Once a top prospect in the New York Yankee organization before earning American League Rookie of the Year honors with the club in 1968, Stan Bahnsen eventually came to symbolize the incompetence the team’s front office exhibited far too often during arguably the darkest period in franchise history. An extremely hard-thrower during his time in New York, Bahnsen went on to win 21 games for the Chicago White Sox in 1972, after being traded to the team by the Yankees for journeyman infielder/outfielder Rick McKinney.
Born in Council Bluffs, Iowa on December 15, 1944, Stanley Raymond Bahnsen attended local Abraham Lincoln High School before enrolling at the University of Nebraska. After starring at Nebraska for three years, Bahnsen was selected by the Yankees in the third round of the 1965 amateur draft – the very first ever held. The right-handed hurler began his professional career straight at the Triple A level, experiencing early success by tossing a no-hitter during the 1966 season. He made his major league debut a memorable one later in the year when he struck out the side during a 2-1 Yankee victory over the Red Sox at Fenway Park on September 9. Working in relief, the 21-year-old Bahnsen fanned Boston sluggers Carl Yastrzemski and Tony Conigliaro in the process.
After returning to the minors in 1967 for another year of seasoning, Bahnsen came up to the big club for good in 1968. Excelling in the Year of the Pitcher, the hard-throwing right-hander compiled a record of 17-12 and an ERA of 2.05 in 267 innings of work, en route to earning A.L. Rookie of the Year honors. Bahnsen’s 2.05 ERA placed him sixth in the league.
Adversely affected by the lowering of the pitching mound and the shrinking of the strike zone the following year, Bahnsen faltered somewhat in 1969, finishing the campaign with a record of 9-16 and an ERA of 3.83. However, he bounced back in 1970 and 1971 to compile 14 victories both seasons, while pitching to very respectable ERAs of 3.33 and 3.35.
Having established himself as one of New York’s most dependable starters, it appeared Bahnsen had found a permanent home. However, desperate for help at third base, the Yankees traded the 27-year-old hurler to Chicago at the conclusion of the 1971 season for unproven infielder/outfielder Rich McKinney. New York soon regretted making the move since McKinney floundered in New York, while Bahnsen went on to win 21 games for the White Sox (against 16 losses).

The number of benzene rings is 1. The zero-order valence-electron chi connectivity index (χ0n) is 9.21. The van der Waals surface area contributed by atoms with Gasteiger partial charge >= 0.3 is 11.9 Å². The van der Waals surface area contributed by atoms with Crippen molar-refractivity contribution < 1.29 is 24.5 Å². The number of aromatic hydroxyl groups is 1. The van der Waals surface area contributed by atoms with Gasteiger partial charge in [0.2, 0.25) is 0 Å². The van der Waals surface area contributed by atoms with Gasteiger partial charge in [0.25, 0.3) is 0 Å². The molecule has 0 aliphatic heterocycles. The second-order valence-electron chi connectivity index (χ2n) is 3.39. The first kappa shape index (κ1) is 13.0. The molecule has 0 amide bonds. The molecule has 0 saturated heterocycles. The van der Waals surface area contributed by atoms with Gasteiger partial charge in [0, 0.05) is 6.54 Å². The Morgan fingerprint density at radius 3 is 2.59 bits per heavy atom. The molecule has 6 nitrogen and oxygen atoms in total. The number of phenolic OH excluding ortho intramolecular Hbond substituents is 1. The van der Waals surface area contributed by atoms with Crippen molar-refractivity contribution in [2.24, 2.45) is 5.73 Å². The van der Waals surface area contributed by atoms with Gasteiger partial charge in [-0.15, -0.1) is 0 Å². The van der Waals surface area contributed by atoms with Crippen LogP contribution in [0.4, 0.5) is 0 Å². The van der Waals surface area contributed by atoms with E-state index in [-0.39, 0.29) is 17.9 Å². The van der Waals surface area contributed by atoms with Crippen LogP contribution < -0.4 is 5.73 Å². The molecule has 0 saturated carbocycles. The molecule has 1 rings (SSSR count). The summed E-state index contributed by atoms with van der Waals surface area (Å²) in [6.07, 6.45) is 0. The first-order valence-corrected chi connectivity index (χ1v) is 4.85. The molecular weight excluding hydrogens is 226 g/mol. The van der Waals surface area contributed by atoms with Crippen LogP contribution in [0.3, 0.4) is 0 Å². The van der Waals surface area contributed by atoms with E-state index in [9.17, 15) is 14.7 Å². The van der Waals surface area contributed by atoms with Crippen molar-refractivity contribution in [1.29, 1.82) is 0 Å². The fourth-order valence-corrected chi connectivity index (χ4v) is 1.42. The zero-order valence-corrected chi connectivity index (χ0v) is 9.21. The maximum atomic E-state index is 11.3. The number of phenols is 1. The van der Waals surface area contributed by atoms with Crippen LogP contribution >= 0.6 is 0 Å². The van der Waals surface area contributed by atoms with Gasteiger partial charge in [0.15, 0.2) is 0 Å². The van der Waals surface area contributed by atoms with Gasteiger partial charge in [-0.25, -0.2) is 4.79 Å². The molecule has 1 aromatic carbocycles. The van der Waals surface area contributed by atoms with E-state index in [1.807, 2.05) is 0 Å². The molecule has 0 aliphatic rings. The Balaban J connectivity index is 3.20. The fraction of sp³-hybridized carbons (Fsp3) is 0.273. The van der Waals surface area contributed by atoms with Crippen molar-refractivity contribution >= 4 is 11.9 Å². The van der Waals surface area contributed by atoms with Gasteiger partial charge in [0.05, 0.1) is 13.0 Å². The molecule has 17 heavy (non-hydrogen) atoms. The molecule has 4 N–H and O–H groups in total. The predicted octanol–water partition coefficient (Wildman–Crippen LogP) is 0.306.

Used extensively by manager Chuck Tanner during his time in Chicago, Bahnsen received an inordinate number of starts as part of what basically amounted to a three-man rotation. Along with left-handed knuckleballer Wilbur Wood and right-hander Tom Bradley, each of whom also started more than 40 games for the White Sox, Bahnsen exceeded 40 starts in each of his first two seasons with the Pale Hose. After going 21-16 for Chicago the previous year, Bahnsen compiled a record of 18-21 in 1973. He also threw a career-high 282 innings.
The heavy workload Bahnsen carried the previous two seasons began to take its toll on him by 1974. Finishing just 12-15 on the year with a 4.70 ERA, the right-hander lost much of the velocity on the once-blazing fastball that earned him the nickname “Bahnsen Burner” earlier in his career. In addition to seeing his earned run average jump by more than one run per-game, Bahnsen struck out only 102 batters – easily the lowest total of his career to that point.
After seeing his performance continue to decline early in 1975, Chicago dealt the sore-armed Bahnsen to Oakland some two months into the campaign. Working as a third starter behind Vida Blue and Ken Holtzman in Oakland’s pitching rotation, Bahnsen finished the year with a combined record of 10-13. He served the team primarily as a spot starter and long reliever the following year, before being dealt to Montreal early in 1977. After starting for the Expos in his first year with the team, Bahnsen worked out of the bullpen almost exclusively in his final four years in Montreal. The right-hander split the 1982 season between the Angels and Phillies, before retiring at the end of the year with a career record of 146-149 and an ERA of 3.60.
Bahnsen took on numerous jobs following his retirement before securing a position with the promotions department of MSC Cruises in which he seeks out and secures retired major league players to participate in activities on cruise ships such as autograph and storytelling sessions. He also works with 640 am – a South Florida station that broadcasts Yankee games.
Although he had several good years, Stan Bahnsen never quite lived up to the outstanding potential he displayed early in his career. Roy White, who spent four years playing behind Bahnsen in the Yankee outfield, recalled just how promising the pitcher’s future appeared to be when he first joined the Yankees: “I have some great memories of Stan because I saw him break into Double-A. I don’t know if he had just signed or if he had come up from B-ball, or something like that, but he came up to Columbus, Georgia in 1965 to join our club. Here’s a guy who looked like a Norman Rockwell type of country bumpkin. I mean, he had the uniform on…it looked like it was on backwards. He showed up with the straw suitcase…country guy, you know. We’re kind of looking at him saying, ‘Who the hell is this guy?’ Then he got on the mound and started throwing 90 mph fastballs and a curve that broke right off the table. He just had a great arm. Stan was really fast when he first came up. He was probably throwing a 95 or 96 mph fastball. Stan had the great arm and became a pretty good pitcher in the American League. Even after he hurt his arm he learned how to pitch and was a very good pitcher.”